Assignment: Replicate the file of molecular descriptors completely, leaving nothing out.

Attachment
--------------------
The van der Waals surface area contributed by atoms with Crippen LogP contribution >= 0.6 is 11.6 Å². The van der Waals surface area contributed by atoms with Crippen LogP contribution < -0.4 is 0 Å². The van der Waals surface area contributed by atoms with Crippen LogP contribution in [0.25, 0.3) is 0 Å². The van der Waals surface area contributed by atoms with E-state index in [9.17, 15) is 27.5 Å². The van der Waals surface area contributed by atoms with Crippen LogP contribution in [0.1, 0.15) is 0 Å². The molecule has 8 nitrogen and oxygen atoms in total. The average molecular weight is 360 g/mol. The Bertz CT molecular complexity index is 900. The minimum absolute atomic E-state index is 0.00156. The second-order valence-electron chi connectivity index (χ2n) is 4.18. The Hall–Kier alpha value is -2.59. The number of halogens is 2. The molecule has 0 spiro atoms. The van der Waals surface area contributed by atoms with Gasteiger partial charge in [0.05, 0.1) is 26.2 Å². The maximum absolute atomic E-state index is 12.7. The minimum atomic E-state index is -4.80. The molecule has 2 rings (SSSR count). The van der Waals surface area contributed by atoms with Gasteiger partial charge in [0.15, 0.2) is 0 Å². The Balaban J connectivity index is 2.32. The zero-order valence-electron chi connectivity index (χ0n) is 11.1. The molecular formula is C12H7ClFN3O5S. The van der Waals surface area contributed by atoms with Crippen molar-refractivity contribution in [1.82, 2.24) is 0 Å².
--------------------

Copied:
The van der Waals surface area contributed by atoms with Crippen LogP contribution >= 0.6 is 11.6 Å². The van der Waals surface area contributed by atoms with Crippen LogP contribution < -0.4 is 0 Å². The van der Waals surface area contributed by atoms with Crippen LogP contribution in [0.25, 0.3) is 0 Å². The van der Waals surface area contributed by atoms with E-state index in [9.17, 15) is 27.5 Å². The van der Waals surface area contributed by atoms with Crippen LogP contribution in [0.1, 0.15) is 0 Å². The molecule has 8 nitrogen and oxygen atoms in total. The average molecular weight is 360 g/mol. The Bertz CT molecular complexity index is 900. The minimum absolute atomic E-state index is 0.00156. The second-order valence-electron chi connectivity index (χ2n) is 4.18. The Hall–Kier alpha value is -2.59. The number of halogens is 2. The molecule has 0 spiro atoms. The van der Waals surface area contributed by atoms with Gasteiger partial charge in [0.05, 0.1) is 26.2 Å². The maximum absolute atomic E-state index is 12.7. The minimum atomic E-state index is -4.80. The molecule has 2 rings (SSSR count). The van der Waals surface area contributed by atoms with Gasteiger partial charge in [0.15, 0.2) is 0 Å². The Balaban J connectivity index is 2.32. The zero-order valence-electron chi connectivity index (χ0n) is 11.1. The molecular formula is C12H7ClFN3O5S. The van der Waals surface area contributed by atoms with Crippen molar-refractivity contribution in [1.82, 2.24) is 0 Å².